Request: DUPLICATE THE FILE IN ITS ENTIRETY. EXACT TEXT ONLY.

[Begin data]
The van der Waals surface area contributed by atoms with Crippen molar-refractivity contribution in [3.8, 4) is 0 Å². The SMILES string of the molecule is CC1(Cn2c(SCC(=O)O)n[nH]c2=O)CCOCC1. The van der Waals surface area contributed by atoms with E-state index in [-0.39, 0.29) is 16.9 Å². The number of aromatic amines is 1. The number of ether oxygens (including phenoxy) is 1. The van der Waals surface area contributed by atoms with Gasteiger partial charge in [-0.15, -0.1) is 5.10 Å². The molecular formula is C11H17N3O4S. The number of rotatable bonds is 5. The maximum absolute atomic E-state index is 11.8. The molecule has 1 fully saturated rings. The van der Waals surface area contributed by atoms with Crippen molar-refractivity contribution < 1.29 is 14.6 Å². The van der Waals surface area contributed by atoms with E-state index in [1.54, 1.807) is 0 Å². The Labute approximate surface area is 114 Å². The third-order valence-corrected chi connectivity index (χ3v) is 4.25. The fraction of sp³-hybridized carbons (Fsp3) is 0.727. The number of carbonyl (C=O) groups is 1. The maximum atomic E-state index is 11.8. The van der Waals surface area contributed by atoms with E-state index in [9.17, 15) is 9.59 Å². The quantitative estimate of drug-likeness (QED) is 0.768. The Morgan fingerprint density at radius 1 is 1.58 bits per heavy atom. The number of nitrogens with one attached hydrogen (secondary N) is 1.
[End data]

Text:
The van der Waals surface area contributed by atoms with Crippen molar-refractivity contribution in [3.8, 4) is 0 Å². The SMILES string of the molecule is CC1(Cn2c(SCC(=O)O)n[nH]c2=O)CCOCC1. The van der Waals surface area contributed by atoms with E-state index in [-0.39, 0.29) is 16.9 Å². The number of aromatic amines is 1. The number of ether oxygens (including phenoxy) is 1. The van der Waals surface area contributed by atoms with Gasteiger partial charge in [-0.15, -0.1) is 5.10 Å². The molecular formula is C11H17N3O4S. The number of rotatable bonds is 5. The maximum absolute atomic E-state index is 11.8. The molecule has 1 fully saturated rings. The van der Waals surface area contributed by atoms with Crippen molar-refractivity contribution < 1.29 is 14.6 Å². The van der Waals surface area contributed by atoms with E-state index in [1.54, 1.807) is 0 Å². The Labute approximate surface area is 114 Å². The third-order valence-corrected chi connectivity index (χ3v) is 4.25. The fraction of sp³-hybridized carbons (Fsp3) is 0.727. The number of carbonyl (C=O) groups is 1. The maximum atomic E-state index is 11.8. The van der Waals surface area contributed by atoms with E-state index in [9.17, 15) is 9.59 Å². The quantitative estimate of drug-likeness (QED) is 0.768. The Morgan fingerprint density at radius 1 is 1.58 bits per heavy atom. The number of nitrogens with one attached hydrogen (secondary N) is 1.